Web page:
Most of the time you’ll see motorcycles with at least one mirror, if not two. Despite this, not all places require that you have them, and some riders seem to prefer riding without them. But knowing whether or not you need mirrors on your motorcycle can ensure you stay both legal and safe.
Mirrors aren’t necessarily required on your motorcycle, depending on how and where you ride, but they’re a really good idea. The safety and additional awareness they provide can make riding not only much safer but also much less stressful. You don’t always need them, but you should have them anyway.
While having mirrors is my recommendation, it is still a personal choice if you live in a place that doesn’t require them by law. There are some different factors to take into consideration when deciding if mirrors are for you. I’ll go through all of these factors below.
Motorcycles don’t need mirrors, but they make riding safer and less stressful. They aren’t specifically necessary, but they save you from having to turn your head at high speeds, and they make it easy to see directly behind you, a great safety feature that could prevent an accident.
Cars have a lot of visual obstructions that prevent you from seeing things behind you when driving. Frame pillars, seats, people in the back seats, the list goes on. Motorcycles do not have these visual blockages, so it’s much easier to look behind you without the aid of a mirror. This is one of the main reasons MotoGP bikes don’t have mirrors.
Cars are also much bigger than motorcycles, and mirrors are a fantastic tool to help understand where the boundaries of your vehicle are in relation to other drivers and obstacles on the road. Motorcycles also do not have this problem, as their small size makes understanding the boundaries of the space they occupy very easy.
The biggest visual obstruction when riding motorcycles is actually your helmet. Helmets can sometimes have a limited field of view. While many are designed to be as open as possible, they won’t ever be as easy to see out of in comparison to not wearing one, and many do not achieve a clear view in all directions.
Helmets are also big and bulky, and they make turning your head harder. The neck strap, as well as the size of the helmet itself, prevents excess head motion. This is a very useful safety feature for a crash, but it doesn’t assist with trying to see things.
Helmets are a crucial safety feature for motorcycle riding, and are required in most places, so not wearing one isn’t always an option or a safe option. This is where the usefulness of mirrors really shines. Motorcycle mirrors prevent you from having to strain your head to try and look behind you.
This advantage is not only one of convenience but also of comfort and safety. The less you have to strain your muscles in weird ways, the better. At times I’ve ridden bikes without mirrors (or with not very good mirrors), and I’ve found that after a longer ride, my neck feels very strained. Avoiding any excess pain is encouraged for your long-term health when motorcycling.
Beyond the physical comfort that mirrors allow, they also provide a quick view directly behind you. Most people simply don’t have the flexibility to be able to look directly behind them, so even if they turned their head and body, they would only be able to see part of what is behind them.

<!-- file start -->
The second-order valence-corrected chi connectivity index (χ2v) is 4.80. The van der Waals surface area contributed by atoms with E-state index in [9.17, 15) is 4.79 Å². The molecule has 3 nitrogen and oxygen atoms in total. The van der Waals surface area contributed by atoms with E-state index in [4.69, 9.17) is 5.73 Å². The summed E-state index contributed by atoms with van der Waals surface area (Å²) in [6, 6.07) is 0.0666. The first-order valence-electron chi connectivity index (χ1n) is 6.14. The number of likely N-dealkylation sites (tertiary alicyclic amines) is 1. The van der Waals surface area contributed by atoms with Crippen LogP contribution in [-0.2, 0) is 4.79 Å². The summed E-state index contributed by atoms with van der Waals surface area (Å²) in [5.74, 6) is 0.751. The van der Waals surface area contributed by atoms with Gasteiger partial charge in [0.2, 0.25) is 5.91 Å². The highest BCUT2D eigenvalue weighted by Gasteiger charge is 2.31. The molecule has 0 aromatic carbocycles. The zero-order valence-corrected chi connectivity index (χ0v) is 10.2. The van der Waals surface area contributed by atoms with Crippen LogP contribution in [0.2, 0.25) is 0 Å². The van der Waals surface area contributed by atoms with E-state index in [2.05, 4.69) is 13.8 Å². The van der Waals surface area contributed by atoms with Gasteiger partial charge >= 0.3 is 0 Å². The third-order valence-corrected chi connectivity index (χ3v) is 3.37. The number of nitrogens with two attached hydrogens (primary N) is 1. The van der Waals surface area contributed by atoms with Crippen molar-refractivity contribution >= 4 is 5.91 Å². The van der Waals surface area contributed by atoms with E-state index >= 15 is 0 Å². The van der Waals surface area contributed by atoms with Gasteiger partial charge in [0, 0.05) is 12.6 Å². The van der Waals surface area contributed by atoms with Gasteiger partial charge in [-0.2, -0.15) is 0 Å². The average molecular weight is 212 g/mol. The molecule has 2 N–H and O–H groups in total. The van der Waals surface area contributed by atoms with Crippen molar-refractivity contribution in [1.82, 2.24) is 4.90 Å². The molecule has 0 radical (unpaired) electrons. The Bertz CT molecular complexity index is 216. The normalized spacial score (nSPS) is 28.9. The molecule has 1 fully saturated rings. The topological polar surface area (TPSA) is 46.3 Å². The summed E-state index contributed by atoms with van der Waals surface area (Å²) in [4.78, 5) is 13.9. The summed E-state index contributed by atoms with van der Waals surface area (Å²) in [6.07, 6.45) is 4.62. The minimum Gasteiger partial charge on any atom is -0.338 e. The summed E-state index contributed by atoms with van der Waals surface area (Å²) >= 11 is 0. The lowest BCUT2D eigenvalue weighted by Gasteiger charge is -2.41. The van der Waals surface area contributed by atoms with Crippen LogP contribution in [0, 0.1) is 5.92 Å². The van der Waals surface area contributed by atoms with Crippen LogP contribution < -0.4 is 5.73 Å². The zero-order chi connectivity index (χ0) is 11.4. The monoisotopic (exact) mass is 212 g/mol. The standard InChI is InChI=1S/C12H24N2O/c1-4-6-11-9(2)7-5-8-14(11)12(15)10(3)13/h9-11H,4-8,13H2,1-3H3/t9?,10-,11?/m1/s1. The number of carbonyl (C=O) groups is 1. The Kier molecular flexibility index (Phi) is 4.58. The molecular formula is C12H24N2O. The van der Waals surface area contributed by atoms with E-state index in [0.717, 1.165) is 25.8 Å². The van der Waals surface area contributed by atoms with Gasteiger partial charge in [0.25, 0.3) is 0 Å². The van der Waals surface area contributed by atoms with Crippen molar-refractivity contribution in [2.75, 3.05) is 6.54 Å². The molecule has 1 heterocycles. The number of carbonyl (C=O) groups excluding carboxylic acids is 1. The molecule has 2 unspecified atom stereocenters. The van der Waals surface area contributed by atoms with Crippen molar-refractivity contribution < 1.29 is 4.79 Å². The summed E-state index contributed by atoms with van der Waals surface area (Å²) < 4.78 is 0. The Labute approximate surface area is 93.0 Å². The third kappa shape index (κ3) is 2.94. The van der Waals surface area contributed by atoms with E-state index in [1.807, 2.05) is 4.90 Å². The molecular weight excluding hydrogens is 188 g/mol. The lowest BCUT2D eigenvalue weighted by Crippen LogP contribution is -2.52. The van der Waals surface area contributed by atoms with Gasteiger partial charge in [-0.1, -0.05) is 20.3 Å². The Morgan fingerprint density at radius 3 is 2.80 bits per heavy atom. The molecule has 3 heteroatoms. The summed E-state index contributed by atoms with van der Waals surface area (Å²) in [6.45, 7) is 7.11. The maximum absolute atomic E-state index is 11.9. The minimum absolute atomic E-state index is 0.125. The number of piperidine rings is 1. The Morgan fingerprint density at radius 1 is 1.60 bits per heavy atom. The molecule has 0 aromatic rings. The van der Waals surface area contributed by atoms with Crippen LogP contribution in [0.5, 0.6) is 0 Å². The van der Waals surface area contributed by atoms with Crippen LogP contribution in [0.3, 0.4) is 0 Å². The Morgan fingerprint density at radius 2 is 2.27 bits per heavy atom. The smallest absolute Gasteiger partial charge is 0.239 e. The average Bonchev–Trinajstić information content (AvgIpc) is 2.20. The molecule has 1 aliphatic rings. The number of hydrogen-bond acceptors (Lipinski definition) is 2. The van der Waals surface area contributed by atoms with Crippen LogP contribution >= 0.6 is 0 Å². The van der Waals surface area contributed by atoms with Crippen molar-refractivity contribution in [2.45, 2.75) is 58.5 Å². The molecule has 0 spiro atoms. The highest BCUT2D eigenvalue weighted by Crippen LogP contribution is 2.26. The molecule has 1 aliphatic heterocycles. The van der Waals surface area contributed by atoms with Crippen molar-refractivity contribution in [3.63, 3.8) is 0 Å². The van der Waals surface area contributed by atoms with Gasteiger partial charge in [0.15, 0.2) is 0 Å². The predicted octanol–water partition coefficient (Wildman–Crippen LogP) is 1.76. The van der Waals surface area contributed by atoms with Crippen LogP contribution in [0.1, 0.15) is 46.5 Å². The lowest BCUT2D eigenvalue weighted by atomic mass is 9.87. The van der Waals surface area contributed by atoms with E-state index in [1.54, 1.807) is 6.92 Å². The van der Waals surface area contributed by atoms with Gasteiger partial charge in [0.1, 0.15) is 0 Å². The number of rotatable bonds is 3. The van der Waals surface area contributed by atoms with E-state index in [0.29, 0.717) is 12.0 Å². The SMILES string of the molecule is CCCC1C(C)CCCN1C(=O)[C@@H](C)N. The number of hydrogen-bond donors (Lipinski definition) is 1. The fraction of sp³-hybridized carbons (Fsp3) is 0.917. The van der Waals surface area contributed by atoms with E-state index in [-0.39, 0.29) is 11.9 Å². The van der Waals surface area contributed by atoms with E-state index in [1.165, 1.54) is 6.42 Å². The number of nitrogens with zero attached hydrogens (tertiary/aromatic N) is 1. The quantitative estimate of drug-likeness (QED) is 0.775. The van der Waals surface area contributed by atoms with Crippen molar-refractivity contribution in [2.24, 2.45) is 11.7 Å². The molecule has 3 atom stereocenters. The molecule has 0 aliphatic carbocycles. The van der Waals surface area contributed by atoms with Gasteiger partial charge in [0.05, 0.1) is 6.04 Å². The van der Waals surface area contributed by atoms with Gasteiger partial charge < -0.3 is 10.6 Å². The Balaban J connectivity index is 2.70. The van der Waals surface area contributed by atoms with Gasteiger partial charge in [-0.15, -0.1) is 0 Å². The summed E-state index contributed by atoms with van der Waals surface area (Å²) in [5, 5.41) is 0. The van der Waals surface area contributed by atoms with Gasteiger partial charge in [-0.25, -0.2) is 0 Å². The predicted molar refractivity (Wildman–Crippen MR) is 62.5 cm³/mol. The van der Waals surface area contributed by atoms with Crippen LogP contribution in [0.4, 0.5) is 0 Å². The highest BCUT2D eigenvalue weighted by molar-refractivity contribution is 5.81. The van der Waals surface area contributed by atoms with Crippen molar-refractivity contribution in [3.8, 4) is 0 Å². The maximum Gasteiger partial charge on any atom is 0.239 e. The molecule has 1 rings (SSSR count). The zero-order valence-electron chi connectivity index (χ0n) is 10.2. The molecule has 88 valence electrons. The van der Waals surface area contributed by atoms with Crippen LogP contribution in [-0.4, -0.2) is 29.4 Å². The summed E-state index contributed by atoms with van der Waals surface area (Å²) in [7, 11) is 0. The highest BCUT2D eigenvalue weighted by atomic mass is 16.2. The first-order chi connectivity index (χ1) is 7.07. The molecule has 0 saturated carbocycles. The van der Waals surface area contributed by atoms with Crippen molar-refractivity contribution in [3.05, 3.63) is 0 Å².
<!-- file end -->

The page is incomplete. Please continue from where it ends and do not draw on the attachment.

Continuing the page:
Mirrors have no such human restrictions, and provide a clear view directly behind you. This view is limited and small, but it is pointing in the direction most difficult to look at. This allows you to assess your full surroundings at a glance, an incredibly important thing to be able to do when riding a motorcycle.
Statistics show that a high amount of motorcycle accidents have occurred when a motorcycle was rear-ended at a stop light. In many cases, the driver of a car just wasn’t really paying attention, and somehow didn’t see the motorcyclist. This type of accident is relatively common.
While sometimes these accidents are minor, in some cases they’ve been fatal, depending on the nature and speed of the crash. Some riders have been sandwiched in between two cars or run over and ended up with severe injuries or death. This is definitely a situation to avoid.
So, how do you avoid this? Clearly it wasn’t the motorcyclist’s fault, if they were stopped and waiting at a stop light. The answer is simple, monitor your rear zone. As soon as you stop anywhere, you should be checking behind you consistently to make sure others are stopping safely.
Without mirrors, monitoring your rear zone well is basically impossible. While you can certainly look behind you when stopped at a light, you can only do so briefly, in between looking in front of you to make sure you’re aware of the light changing or any other important pieces of driving information.
Either way, you’re going to be looking at either your front or rear zone and not seeing the other. Mirrors allow you to glance at your rear zone easily and comfortably, while maintaining focus on your front zone. This way you can monitor your full surroundings well.
In general, it’s good to keep an eye on the rear zone when stopped, but once you have a buffer of vehicles behind you, you’re usually safe from the risk of being rear-ended. The general rule of thumb is to have a buffer of 2 cars behind you; once they’re stopped you can focus a little more on the front zone.
Still make sure to keep an eye on the stopped cars behind you though. Sometimes people move forward at stop lights without realizing it, and it’s better to be vigilant and potentially avoid an accident, even if very minor at low speeds.
It’s also a good idea to keep watch of your rear zone when in motion. As motorcycle riders, we’re very vulnerable, so maximum awareness of our surroundings is incredibly important. The best way to do this is again by using our mirrors.
While at low speeds, it’s not too uncomfortable to glance behind you. At high speeds it’s at best uncomfortable, and at worst it’s dangerous. The faster you ride, the more wind resistance you have, pushing you from the front and making it harder to turn.